Home Care Worker Wage Parity

Frequently Asked Questions (FAQs) January 2014

This document responds to and clarifies questions raised by the Official Notice of Home Care Worker Wage Parity Minimum Rate of Total Compensation for NYC, Long Island and Westchester counties. These Home Care Worker Wage Parity materials are posted on the Health Commerce System (HCS) and the DOH/MRT web site. In addition, please consult all previously posted materials in conjunction with the following FAQs. If you have any questions regarding this information, please email to the following address: HCWorkerParity@health.ny.gov

General Questions

Question Number Question Answer
1 What is the 2014 rate for New York City and how was it determined? $14.09 will be the new minimum rate of home care aide total compensation for New York City, effective March 1, 2014. That rate was determined according to the statutory methodology for calculating the prevailing rate of total compensation as of January 1, 2011 ("prevailing rate") and was used because the statute requires that the prevailing rate be used for New York City starting in 2014 as long as that rate is higher than the New York City Living Wage Law ("living wage"). Public Health Law § 3614-C at 1(c) 3(a)(ii). In announcing the new rate of $14.09 on October 31, 2013, the Department identified that at least $10.00 of that amount had to be paid in base wages, where the remaining balance can be satisfied through additional wages, up to $1.69 and benefits up to $2.40.
2 How much of that $14.09 rate must be paid out as wages to home care aides in New York City starting in 2014? At least $10.00 of the $14.09 must be paid as regular wages for every hour worked, with the balance provided through additional wages and benefits. For employers who do not provide additional wages and benefits, the full $14.09 must be paid as wages.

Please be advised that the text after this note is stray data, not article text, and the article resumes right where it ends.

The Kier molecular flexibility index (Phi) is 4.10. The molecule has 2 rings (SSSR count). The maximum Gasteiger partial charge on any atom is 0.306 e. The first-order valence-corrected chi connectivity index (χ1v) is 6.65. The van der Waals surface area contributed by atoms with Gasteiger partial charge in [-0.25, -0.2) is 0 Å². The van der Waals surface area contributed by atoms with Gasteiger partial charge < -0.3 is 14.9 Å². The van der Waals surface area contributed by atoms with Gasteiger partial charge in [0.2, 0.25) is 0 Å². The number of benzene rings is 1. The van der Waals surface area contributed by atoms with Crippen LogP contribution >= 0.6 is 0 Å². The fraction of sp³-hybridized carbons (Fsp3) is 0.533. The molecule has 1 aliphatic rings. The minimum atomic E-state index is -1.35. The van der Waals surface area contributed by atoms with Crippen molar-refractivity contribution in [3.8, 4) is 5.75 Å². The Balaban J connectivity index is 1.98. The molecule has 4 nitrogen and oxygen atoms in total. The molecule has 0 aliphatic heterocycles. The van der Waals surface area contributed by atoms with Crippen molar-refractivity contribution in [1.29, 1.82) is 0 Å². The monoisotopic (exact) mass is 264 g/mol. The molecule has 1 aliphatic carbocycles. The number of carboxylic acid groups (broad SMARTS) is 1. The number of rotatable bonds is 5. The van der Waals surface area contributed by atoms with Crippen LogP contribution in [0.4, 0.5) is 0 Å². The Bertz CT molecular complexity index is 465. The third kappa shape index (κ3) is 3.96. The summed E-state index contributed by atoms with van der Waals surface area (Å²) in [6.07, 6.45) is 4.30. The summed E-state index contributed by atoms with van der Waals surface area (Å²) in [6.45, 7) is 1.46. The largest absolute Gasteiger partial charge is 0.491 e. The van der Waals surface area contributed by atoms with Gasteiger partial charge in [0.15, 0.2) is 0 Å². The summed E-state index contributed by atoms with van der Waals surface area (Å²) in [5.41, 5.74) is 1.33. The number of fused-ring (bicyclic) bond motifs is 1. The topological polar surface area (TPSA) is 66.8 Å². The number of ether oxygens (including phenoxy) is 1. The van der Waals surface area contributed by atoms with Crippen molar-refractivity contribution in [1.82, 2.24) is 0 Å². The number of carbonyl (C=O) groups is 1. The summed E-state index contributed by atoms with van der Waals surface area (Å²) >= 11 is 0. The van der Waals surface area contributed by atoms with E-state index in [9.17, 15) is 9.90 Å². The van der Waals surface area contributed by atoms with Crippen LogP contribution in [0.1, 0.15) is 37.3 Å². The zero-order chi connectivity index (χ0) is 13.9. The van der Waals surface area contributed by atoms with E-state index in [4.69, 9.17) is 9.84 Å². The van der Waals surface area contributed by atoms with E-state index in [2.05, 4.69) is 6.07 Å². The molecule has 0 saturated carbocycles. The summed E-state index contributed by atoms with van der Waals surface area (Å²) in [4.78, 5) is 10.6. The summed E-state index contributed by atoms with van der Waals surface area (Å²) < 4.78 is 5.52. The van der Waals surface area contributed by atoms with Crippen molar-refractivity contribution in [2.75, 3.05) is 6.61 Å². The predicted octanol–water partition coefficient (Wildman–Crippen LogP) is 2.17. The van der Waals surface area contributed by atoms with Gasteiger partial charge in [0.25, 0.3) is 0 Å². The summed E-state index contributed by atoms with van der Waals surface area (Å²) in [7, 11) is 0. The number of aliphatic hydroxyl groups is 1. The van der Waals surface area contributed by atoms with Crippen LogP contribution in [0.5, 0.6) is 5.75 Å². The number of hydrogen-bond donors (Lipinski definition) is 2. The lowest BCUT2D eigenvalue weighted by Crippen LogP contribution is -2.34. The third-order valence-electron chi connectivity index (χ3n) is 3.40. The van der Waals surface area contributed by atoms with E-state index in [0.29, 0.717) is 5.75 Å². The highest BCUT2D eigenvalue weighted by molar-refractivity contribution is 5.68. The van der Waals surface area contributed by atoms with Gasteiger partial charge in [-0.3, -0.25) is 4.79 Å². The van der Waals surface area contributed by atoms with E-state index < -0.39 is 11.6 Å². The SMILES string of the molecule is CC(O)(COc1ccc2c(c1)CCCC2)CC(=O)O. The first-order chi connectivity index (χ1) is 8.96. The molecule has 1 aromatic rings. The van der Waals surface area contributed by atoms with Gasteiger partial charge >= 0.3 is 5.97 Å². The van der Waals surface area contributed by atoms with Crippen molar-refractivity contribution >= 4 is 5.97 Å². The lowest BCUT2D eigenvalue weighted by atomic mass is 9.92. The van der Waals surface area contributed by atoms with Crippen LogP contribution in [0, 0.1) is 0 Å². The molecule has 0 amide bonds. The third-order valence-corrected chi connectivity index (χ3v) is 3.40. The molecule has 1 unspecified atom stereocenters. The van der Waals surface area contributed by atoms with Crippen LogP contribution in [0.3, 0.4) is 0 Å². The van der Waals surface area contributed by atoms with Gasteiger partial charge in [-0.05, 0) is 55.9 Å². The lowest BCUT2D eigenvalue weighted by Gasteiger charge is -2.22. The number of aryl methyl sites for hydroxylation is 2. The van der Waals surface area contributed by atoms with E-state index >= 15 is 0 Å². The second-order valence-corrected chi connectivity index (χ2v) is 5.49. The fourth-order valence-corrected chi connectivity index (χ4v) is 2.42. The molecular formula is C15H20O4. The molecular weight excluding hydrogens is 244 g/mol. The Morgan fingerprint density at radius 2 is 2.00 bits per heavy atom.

3 The 2014 rate for New York City includes an "additional wage" amount of $1.69.
What are additional wages and how was the $1.69 rate calculated?
The Commissioner identified $1.69 as the portion of the $14.09 rate for New York City in 2014 that employers can satisfy through additional wages provided through paid leave accruals and wage differentials. The $1.69 was calculated based on the paid leave accrual rates and the average hourly wage differential costs under the prevailing collective bargaining agreement in 2011. The paid leave and wage differentials that were used in calculating the $1.69 additional wage are summarized below, together with the collectively bargained accrual formulas:
  • Annual leave: accrued at one hour for every 26 worked (up to 2.3 hours per week and 10 days or 120 hours per year)
  • Sick leave: accrued at one hour for every 26 worked (up to 2.3 hours per week and 10 days or 120 hours per year)
  • Personal day: accrued at one hour for every 250 worked (up to 8 hours per year)
  • Holidays: New Year's Day, Martin Luther King Day, Memorial Day, Independence Day, Labor Day, Thanksgiving Day, Christmas Day
    • Paid time off: when they fall on days that the employees are scheduled to work
    • Premium pay: 1.5 times the base, when employees work on any of five holidays designated by the employer for premium pay
  • Live-in work: an extra $16.95 per day, or $1.4125 per hour
  • Weekend work: an extra $1.10 per hour
  • Multiple clients: an extra $0.50 per hour
To calculate the additional wage of $1.69, the accrual formulas shown above were used for the three paid leave items, multiplying the accrual rates (1/26 or 1/250) times the hourly rate ($10). For the remaining items, average hourly rates were calculated based on additional information identifying actual costs and hours, using a weighted average that divided total gross wages paid out for an item by total hours worked by all workers, during 2011 by contractors who were signatories to the prevailing collective bargaining agreement.
4 How can employers satisfy the additional wage requirements? Employers can satisfy the $1.69 additional wage requirement by: (1) increasing the hourly rate paid for all hours worked, or (2) providing paid time off and wage differentials, or (3) by any combination of the two.

For example, employers can: (1) increase the $10.00 hourly rate to $11.69, or (2) provide $1.69 in paid leave and wage differentials, or (3) provide paid leave and wage differentials worth less than $1.69 (e.g. $1.00) with the balance ($0.69) added to the $10.00 hourly rate ($10.69).